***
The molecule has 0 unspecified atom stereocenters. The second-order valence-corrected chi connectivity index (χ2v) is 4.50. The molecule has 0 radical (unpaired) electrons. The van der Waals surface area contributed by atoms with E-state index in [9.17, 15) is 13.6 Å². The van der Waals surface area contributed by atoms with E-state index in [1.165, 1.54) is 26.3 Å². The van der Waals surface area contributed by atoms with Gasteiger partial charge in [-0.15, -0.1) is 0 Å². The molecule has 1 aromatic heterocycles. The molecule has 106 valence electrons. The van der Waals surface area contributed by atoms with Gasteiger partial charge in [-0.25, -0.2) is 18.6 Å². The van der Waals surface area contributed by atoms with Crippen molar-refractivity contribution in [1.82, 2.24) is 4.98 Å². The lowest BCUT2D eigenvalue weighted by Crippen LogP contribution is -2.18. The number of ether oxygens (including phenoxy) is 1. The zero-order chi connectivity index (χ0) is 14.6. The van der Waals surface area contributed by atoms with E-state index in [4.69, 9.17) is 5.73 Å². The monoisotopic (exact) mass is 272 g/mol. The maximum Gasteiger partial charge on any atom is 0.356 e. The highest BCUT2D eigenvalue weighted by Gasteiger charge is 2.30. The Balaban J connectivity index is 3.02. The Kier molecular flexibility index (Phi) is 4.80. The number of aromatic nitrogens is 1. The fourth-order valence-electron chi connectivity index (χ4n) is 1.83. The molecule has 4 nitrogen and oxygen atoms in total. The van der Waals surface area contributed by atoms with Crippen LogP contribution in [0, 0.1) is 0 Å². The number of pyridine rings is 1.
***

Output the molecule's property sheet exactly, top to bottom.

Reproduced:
The molecule has 0 unspecified atom stereocenters. The second-order valence-corrected chi connectivity index (χ2v) is 4.50. The molecule has 0 radical (unpaired) electrons. The van der Waals surface area contributed by atoms with E-state index in [9.17, 15) is 13.6 Å². The van der Waals surface area contributed by atoms with E-state index in [1.165, 1.54) is 26.3 Å². The van der Waals surface area contributed by atoms with Gasteiger partial charge in [-0.15, -0.1) is 0 Å². The molecule has 1 aromatic heterocycles. The molecule has 106 valence electrons. The van der Waals surface area contributed by atoms with Gasteiger partial charge in [-0.25, -0.2) is 18.6 Å². The van der Waals surface area contributed by atoms with Crippen molar-refractivity contribution in [1.82, 2.24) is 4.98 Å². The lowest BCUT2D eigenvalue weighted by Crippen LogP contribution is -2.18. The number of ether oxygens (including phenoxy) is 1. The zero-order chi connectivity index (χ0) is 14.6. The van der Waals surface area contributed by atoms with E-state index in [4.69, 9.17) is 5.73 Å². The monoisotopic (exact) mass is 272 g/mol. The maximum Gasteiger partial charge on any atom is 0.356 e. The highest BCUT2D eigenvalue weighted by Gasteiger charge is 2.30. The Balaban J connectivity index is 3.02. The Kier molecular flexibility index (Phi) is 4.80. The number of aromatic nitrogens is 1. The fourth-order valence-electron chi connectivity index (χ4n) is 1.83. The molecule has 4 nitrogen and oxygen atoms in total. The van der Waals surface area contributed by atoms with Crippen LogP contribution in [0, 0.1) is 0 Å². The number of pyridine rings is 1.